Home > Ampeg PF-50T Humbuster

30 September 2017, Modified 5 October 2017

Some notes and observations about the Ampeg PF-50T. The opinions expressed are my own; use at your own risk. Caution: Tube amplifiers contain dangerous, lethal voltages even after mains power has been removed. Do not open your amplifier unless you are a qualified electronics technician. If you are not but you wish to have service performed, take your amplifier to a qualified electronics technician.
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In July 2017 I purchased a used Ampeg PF-50T from a seller in the US mostly out of curiosity but also out of an aversion to paying the $1839 AUD they typically sell for locally new. Loud Technology's FAQ about the PF series suggests that they cannot be modified for use in countries where the voltage is different from the point of sale. So for the first few times I used a locally purchased step down transformer to power it up.

I found the level of hum through the speaker - even with the master volume turned down - quite loud. While there were a number of posts about the issue none seemed to present a resolution while many seemed to conclude that the level of hum wasn't objectionable. Perhaps the step down transformer was causing my issue...

Cracking it open revealed that the PF-50T has a universal primary power transformer that can accommodate both 120 and 240 volt countries as well as Japan (100V).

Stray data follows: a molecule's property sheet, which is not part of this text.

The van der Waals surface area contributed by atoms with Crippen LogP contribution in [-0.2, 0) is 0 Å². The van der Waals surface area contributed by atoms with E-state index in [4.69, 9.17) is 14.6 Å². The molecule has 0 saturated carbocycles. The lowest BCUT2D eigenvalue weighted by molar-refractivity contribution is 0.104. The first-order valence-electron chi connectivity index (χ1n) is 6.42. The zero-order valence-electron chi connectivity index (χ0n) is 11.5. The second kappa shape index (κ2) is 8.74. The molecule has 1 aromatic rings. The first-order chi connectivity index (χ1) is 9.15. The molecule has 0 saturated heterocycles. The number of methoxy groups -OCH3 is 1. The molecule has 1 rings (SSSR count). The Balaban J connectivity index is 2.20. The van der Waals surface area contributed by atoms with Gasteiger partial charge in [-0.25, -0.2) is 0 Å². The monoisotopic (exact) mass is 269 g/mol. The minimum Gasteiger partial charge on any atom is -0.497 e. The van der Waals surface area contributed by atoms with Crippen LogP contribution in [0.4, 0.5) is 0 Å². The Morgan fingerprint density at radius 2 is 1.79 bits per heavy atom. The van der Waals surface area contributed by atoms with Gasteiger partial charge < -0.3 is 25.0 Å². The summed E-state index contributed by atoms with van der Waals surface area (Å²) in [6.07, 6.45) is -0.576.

A Molex-style connector gets moved to the correct socket and the fuse swapped as required. Was it a coincidence that shortly after discovering this fact the same model started selling locally for around 500 dollars less?

With the newly voltage converted amplifier I began to do some tests and measurements. Here is a spectrum analysis of the "transformer balanced*" line output of the amplifier when fed with a 500 Hz @ 0.135VRMS input signal:

Click for the modified unit under the same conditions.

The result largely agrees with the specifications in the Owner's Manual that quotes an unweighted signal to noise ratio from 20 Hz to 20 kHz of 60 dB. Poor - in my opinion - but apparently acceptable to other users. Take note of the distortion level. We will discover one source of a good deal of this distortion later (hint: it's not the tubes).

Here's another measurement but without the 500 Hz input signal to show that the residual noise is not just a harmonic of the input signal:

Because the PF-50T has a direct output from the preamp stage post EQ (through the IC buffer/balancer stage) we can measure the noise level from that source alone. The power amplifier is not included in the signal chain. Note that the 50 Hz peak is about 20 dB down from the previous image: